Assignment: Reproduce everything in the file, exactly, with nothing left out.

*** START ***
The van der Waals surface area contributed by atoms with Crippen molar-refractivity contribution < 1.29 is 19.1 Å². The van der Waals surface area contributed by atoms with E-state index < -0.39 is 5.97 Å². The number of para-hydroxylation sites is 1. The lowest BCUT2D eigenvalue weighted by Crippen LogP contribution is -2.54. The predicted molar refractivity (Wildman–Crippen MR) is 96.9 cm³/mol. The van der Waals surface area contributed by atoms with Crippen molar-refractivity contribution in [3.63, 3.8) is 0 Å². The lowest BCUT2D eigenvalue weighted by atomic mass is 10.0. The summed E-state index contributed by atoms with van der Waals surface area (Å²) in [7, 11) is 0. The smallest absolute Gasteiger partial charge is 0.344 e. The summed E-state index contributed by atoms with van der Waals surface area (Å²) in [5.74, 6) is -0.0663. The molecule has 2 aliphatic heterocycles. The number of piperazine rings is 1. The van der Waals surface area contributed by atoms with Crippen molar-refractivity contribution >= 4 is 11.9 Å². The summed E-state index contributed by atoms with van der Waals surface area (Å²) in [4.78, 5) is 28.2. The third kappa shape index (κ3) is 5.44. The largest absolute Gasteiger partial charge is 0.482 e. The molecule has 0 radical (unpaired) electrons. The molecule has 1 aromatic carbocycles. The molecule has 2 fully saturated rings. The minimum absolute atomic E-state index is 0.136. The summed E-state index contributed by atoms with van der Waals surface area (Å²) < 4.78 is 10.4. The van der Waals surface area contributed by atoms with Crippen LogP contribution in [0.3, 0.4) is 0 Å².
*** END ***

The van der Waals surface area contributed by atoms with Crippen molar-refractivity contribution < 1.29 is 19.1 Å². The van der Waals surface area contributed by atoms with E-state index < -0.39 is 5.97 Å². The number of para-hydroxylation sites is 1. The lowest BCUT2D eigenvalue weighted by Crippen LogP contribution is -2.54. The predicted molar refractivity (Wildman–Crippen MR) is 96.9 cm³/mol. The van der Waals surface area contributed by atoms with Crippen molar-refractivity contribution in [3.63, 3.8) is 0 Å². The lowest BCUT2D eigenvalue weighted by atomic mass is 10.0. The summed E-state index contributed by atoms with van der Waals surface area (Å²) in [7, 11) is 0. The smallest absolute Gasteiger partial charge is 0.344 e. The summed E-state index contributed by atoms with van der Waals surface area (Å²) in [5.74, 6) is -0.0663. The molecule has 2 aliphatic heterocycles. The number of piperazine rings is 1. The van der Waals surface area contributed by atoms with Crippen molar-refractivity contribution >= 4 is 11.9 Å². The summed E-state index contributed by atoms with van der Waals surface area (Å²) in [4.78, 5) is 28.2. The third kappa shape index (κ3) is 5.44. The largest absolute Gasteiger partial charge is 0.482 e. The molecule has 0 radical (unpaired) electrons. The molecule has 1 aromatic carbocycles. The molecule has 2 fully saturated rings. The minimum absolute atomic E-state index is 0.136. The summed E-state index contributed by atoms with van der Waals surface area (Å²) < 4.78 is 10.4. The van der Waals surface area contributed by atoms with Crippen LogP contribution in [0.3, 0.4) is 0 Å².